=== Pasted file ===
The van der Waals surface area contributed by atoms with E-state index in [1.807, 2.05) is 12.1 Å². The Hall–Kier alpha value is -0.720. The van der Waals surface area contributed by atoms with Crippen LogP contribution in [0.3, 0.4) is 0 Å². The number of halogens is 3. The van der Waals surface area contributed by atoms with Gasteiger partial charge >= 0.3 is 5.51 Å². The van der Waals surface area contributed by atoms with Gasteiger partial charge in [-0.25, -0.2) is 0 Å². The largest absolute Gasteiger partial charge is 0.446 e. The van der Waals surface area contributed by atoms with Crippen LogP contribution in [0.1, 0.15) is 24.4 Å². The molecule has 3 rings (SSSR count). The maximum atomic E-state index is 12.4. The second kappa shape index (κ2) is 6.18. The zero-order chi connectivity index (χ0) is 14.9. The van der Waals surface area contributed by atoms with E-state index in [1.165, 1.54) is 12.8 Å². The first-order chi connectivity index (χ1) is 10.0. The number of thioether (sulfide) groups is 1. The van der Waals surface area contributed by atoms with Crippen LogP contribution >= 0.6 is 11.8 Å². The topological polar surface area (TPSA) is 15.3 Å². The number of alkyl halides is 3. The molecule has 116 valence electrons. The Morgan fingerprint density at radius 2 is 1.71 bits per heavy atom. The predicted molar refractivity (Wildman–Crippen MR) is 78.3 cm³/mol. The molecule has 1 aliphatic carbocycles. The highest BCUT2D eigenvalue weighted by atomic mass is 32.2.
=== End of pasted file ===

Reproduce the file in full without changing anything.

The van der Waals surface area contributed by atoms with E-state index in [1.807, 2.05) is 12.1 Å². The Hall–Kier alpha value is -0.720. The van der Waals surface area contributed by atoms with Crippen LogP contribution in [0.3, 0.4) is 0 Å². The number of halogens is 3. The van der Waals surface area contributed by atoms with Gasteiger partial charge >= 0.3 is 5.51 Å². The van der Waals surface area contributed by atoms with Gasteiger partial charge in [-0.25, -0.2) is 0 Å². The largest absolute Gasteiger partial charge is 0.446 e. The van der Waals surface area contributed by atoms with Crippen LogP contribution in [0.1, 0.15) is 24.4 Å². The molecule has 3 rings (SSSR count). The maximum atomic E-state index is 12.4. The second kappa shape index (κ2) is 6.18. The zero-order chi connectivity index (χ0) is 14.9. The van der Waals surface area contributed by atoms with E-state index in [1.165, 1.54) is 12.8 Å². The first-order chi connectivity index (χ1) is 10.0. The number of thioether (sulfide) groups is 1. The van der Waals surface area contributed by atoms with Crippen LogP contribution >= 0.6 is 11.8 Å². The topological polar surface area (TPSA) is 15.3 Å². The number of alkyl halides is 3. The molecule has 116 valence electrons. The Morgan fingerprint density at radius 2 is 1.71 bits per heavy atom. The predicted molar refractivity (Wildman–Crippen MR) is 78.3 cm³/mol. The molecule has 1 aliphatic carbocycles. The highest BCUT2D eigenvalue weighted by atomic mass is 32.2.